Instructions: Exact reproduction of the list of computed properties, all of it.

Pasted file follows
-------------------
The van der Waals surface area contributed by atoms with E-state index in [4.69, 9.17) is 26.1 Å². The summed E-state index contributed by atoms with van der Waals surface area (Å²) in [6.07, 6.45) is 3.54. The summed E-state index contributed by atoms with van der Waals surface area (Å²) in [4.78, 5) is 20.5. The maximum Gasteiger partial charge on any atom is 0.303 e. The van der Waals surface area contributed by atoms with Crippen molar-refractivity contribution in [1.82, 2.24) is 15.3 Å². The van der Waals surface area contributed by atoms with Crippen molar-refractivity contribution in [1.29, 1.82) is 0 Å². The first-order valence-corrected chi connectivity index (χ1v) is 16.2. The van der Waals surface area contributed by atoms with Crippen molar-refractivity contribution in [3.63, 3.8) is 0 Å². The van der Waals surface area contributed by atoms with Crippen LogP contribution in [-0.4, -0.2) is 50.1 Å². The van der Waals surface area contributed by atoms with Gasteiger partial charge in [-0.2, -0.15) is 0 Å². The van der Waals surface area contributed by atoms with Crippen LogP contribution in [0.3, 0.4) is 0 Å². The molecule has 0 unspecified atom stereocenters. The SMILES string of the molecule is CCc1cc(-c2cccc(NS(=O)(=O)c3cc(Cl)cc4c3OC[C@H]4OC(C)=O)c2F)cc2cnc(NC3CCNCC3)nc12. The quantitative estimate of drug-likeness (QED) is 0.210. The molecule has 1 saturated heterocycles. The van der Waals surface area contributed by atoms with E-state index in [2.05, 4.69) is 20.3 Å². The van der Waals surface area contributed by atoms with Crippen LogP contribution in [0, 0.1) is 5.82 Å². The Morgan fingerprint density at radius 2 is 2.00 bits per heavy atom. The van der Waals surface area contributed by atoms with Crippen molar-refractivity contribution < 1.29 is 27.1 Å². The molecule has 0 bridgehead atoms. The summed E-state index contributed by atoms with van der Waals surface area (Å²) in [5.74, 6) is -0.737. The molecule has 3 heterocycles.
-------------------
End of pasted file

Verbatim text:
The van der Waals surface area contributed by atoms with E-state index in [4.69, 9.17) is 26.1 Å². The summed E-state index contributed by atoms with van der Waals surface area (Å²) in [6.07, 6.45) is 3.54. The summed E-state index contributed by atoms with van der Waals surface area (Å²) in [4.78, 5) is 20.5. The maximum Gasteiger partial charge on any atom is 0.303 e. The van der Waals surface area contributed by atoms with Crippen molar-refractivity contribution in [1.82, 2.24) is 15.3 Å². The van der Waals surface area contributed by atoms with Crippen molar-refractivity contribution in [1.29, 1.82) is 0 Å². The first-order valence-corrected chi connectivity index (χ1v) is 16.2. The van der Waals surface area contributed by atoms with Crippen molar-refractivity contribution in [3.63, 3.8) is 0 Å². The van der Waals surface area contributed by atoms with Crippen LogP contribution in [-0.4, -0.2) is 50.1 Å². The van der Waals surface area contributed by atoms with Gasteiger partial charge in [-0.2, -0.15) is 0 Å². The van der Waals surface area contributed by atoms with Crippen LogP contribution in [0.3, 0.4) is 0 Å². The molecule has 0 unspecified atom stereocenters. The SMILES string of the molecule is CCc1cc(-c2cccc(NS(=O)(=O)c3cc(Cl)cc4c3OC[C@H]4OC(C)=O)c2F)cc2cnc(NC3CCNCC3)nc12. The quantitative estimate of drug-likeness (QED) is 0.210. The molecule has 1 saturated heterocycles. The van der Waals surface area contributed by atoms with E-state index in [2.05, 4.69) is 20.3 Å². The van der Waals surface area contributed by atoms with Crippen LogP contribution in [0, 0.1) is 5.82 Å². The Morgan fingerprint density at radius 2 is 2.00 bits per heavy atom. The van der Waals surface area contributed by atoms with Crippen molar-refractivity contribution < 1.29 is 27.1 Å². The molecule has 0 bridgehead atoms. The summed E-state index contributed by atoms with van der Waals surface area (Å²) in [5.74, 6) is -0.737. The molecule has 3 heterocycles.